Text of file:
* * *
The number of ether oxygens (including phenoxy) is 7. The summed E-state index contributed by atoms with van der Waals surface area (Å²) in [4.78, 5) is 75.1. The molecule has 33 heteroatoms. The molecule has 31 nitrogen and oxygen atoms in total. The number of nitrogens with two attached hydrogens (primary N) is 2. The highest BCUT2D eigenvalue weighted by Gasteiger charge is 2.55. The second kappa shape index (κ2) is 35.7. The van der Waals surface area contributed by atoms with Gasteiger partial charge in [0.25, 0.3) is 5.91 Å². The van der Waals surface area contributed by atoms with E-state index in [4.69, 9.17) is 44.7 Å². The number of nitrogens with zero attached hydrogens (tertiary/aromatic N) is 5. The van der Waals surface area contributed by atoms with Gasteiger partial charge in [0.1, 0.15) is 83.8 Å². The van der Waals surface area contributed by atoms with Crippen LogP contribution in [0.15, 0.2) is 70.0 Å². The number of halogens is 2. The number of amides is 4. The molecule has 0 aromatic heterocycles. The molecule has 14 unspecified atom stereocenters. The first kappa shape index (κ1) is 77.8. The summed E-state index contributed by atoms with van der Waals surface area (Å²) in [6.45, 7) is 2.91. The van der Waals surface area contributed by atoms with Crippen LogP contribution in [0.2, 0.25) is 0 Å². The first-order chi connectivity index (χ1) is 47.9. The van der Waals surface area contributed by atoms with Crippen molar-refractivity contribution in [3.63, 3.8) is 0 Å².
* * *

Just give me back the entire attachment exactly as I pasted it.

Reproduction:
The number of ether oxygens (including phenoxy) is 7. The summed E-state index contributed by atoms with van der Waals surface area (Å²) in [4.78, 5) is 75.1. The molecule has 33 heteroatoms. The molecule has 31 nitrogen and oxygen atoms in total. The number of nitrogens with two attached hydrogens (primary N) is 2. The highest BCUT2D eigenvalue weighted by Gasteiger charge is 2.55. The second kappa shape index (κ2) is 35.7. The van der Waals surface area contributed by atoms with Gasteiger partial charge in [0.25, 0.3) is 5.91 Å². The van der Waals surface area contributed by atoms with E-state index in [4.69, 9.17) is 44.7 Å². The number of nitrogens with zero attached hydrogens (tertiary/aromatic N) is 5. The van der Waals surface area contributed by atoms with Gasteiger partial charge in [0.1, 0.15) is 83.8 Å². The van der Waals surface area contributed by atoms with Crippen LogP contribution in [0.15, 0.2) is 70.0 Å². The number of halogens is 2. The number of amides is 4. The molecule has 0 aromatic heterocycles. The molecule has 14 unspecified atom stereocenters. The first kappa shape index (κ1) is 77.8. The summed E-state index contributed by atoms with van der Waals surface area (Å²) in [6.45, 7) is 2.91. The van der Waals surface area contributed by atoms with Crippen LogP contribution in [0.2, 0.25) is 0 Å². The first-order chi connectivity index (χ1) is 47.9. The van der Waals surface area contributed by atoms with Crippen molar-refractivity contribution in [3.63, 3.8) is 0 Å².